By Michael O’Neill
“Welcome to the Grand Illusion” is the first line and title of Styx’s 1977 hit. It’s a song that things are not always as they seem.
It was a lesson the Soviet Union didn’t understand when they launched an unprovoked invasion of Afghanistan two years later. The Soviets, led by General Secretary Leonid Brezhnev, used the pretext of defending the Soviet-Afghan friendship treaty for the attack, expecting a quick easy victory over what they thought were a disorganized band of tribal nomads. Ten-years, and 18 billion rubles later, Mikhail Gorbachev (Brezhnev’s successor) ordered a retreat.
Russian President Vladimir Putin copied Brezhnev’s playbook to justify his invasion of Ukraine. On February 21, Russia officially recognized two Ukrainian regions as independent states and Putin dispatched troops into both areas, calling them “peacekeepers.”
The peacekeepers were followed by a full-scale invasion on February 24.
Western governments were outraged and have announced a blizzard of sanctions on almost everything Russian, even cats. The international Cat Federation said Russian casts are not welcome at its international competitions. The EU is discussing a ban on the import of Russian energy, which would also be a hardship for Europe.
The world leaders hope that ostracizing Russia will force Putin to have his own Gorbachev moment and shatter Putin’s “grand illusion “ of a new USSR.
Vladimir Putin is not the only misguided muppet on the planet. One just needs to look on Wall Street to find a horde of traders and analysts who appear out of touch with reality.
The S&P 500 closed at 4325 the day before Russia recognized the rogue regions in Ukraine then plunged to 4115 in the wake of the invasion. One week later, the S&P 500 had fully recouped its losses. In contrast, it took the S&P index nearly eight years to recover from the 911 attacks.
Source: Saxo Bank
US stock markets are rallying even as the era of ultra-easy monetary policy goes the way of the dinosaurs. Traditionally, a rising interest rate cycle meant investors pared back holding of riskier assets and gravitate towards bonds. But not always. JPMorgan analysts showed that from 2009, the S&P500 rises until the 10-year yield is above 3.5%, then the two diverge.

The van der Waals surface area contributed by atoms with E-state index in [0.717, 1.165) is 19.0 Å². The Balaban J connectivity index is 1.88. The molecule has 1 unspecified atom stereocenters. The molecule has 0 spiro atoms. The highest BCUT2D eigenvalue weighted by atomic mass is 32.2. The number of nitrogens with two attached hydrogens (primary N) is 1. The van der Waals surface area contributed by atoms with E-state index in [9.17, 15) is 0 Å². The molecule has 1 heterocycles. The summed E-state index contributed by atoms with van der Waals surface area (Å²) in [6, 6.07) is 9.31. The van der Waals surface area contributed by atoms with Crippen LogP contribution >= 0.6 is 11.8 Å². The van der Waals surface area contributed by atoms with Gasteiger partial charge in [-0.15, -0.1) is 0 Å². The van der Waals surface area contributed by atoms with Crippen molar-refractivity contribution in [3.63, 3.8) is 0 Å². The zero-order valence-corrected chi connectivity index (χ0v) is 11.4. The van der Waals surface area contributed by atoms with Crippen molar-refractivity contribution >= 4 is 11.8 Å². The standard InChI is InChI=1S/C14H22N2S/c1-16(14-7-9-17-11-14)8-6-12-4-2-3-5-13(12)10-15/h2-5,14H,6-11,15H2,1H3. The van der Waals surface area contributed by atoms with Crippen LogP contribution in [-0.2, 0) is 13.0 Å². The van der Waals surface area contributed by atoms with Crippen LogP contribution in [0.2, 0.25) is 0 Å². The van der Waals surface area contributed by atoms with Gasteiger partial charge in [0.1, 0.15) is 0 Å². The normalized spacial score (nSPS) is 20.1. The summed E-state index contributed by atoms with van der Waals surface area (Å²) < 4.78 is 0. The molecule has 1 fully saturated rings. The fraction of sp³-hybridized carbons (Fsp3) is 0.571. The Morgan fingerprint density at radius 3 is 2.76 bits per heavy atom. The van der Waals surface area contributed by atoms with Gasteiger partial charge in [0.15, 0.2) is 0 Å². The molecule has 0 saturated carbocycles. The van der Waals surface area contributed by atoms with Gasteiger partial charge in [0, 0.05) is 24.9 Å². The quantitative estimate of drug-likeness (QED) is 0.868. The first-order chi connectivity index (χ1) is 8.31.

It is not a stretch to believe the 3.5% threshold may be breached. US inflation soared 7.5% in January and is expected to have risen to 7.8% in February. The steep rise in oil prices in February and in March ,exacerbated by the impact of the Russian/Ukraine war on supply chains risk even higher inflation readings.
Former Treasury Secretary Larry Summers believes the US is on the brink of a spiraling inflation as evidenced by inflation forecasts for the next couple of years, most clearly in wage data.
Fed Chair Jerome Powell and his colleagues may have been slow to recognize the insidious grind of higher prices but that is changing. Mr Powell essentially said US rates would rise 0.25% on March 16, and opined about the need for 0.50% incremental moves if inflation continued higher.
Even so, put your hand up if you believe Fed rate hikes of two, three ore even four percent will be enough to stuff the inflation genie back into the lamp.
Inflation is getting a huge boost from the over 50% jump in West Texas Intermediate (WTI) oil prices since the beginning of the year. Sanctioning Russian crude production will ensure elevated prices until production in the US, Saudi Arabia and other countries can be substantially increased, and that takes time.
The Canadian dollar is getting some benefit from the oil price surge. USDCAD jumped to 1.2870 following the knee-jerk reaction to the Ukraine invasion in thin Asian markets Feb 24 and dropped to 1.2590 in Asia after WTI touched 116.49 in Europe March 3. The BoC 0.25% helped grease the skids for the USDCAD slide.
However, USDCAD downside may be limited to the 1.2450 area, a level that contained losses in 2022 and is just below other significant support zones. One reason is because unless Canada will not see any benefit from BoC rate hikes unless they are higher and faster than the Fed.
Another reason is because the oil price rally is inflationary and cannot offset some of the pain through increased domestic production due to pipeline constraints.
USDCAD losses may be limited if risk sentiment sours dramatically sparking another rush for safe-haven currencies.
To paraphrase Styx: “So if you think the markets aren’t complete confusion, Because your neighbors got it made, Just remember that it’s a grand illusion.”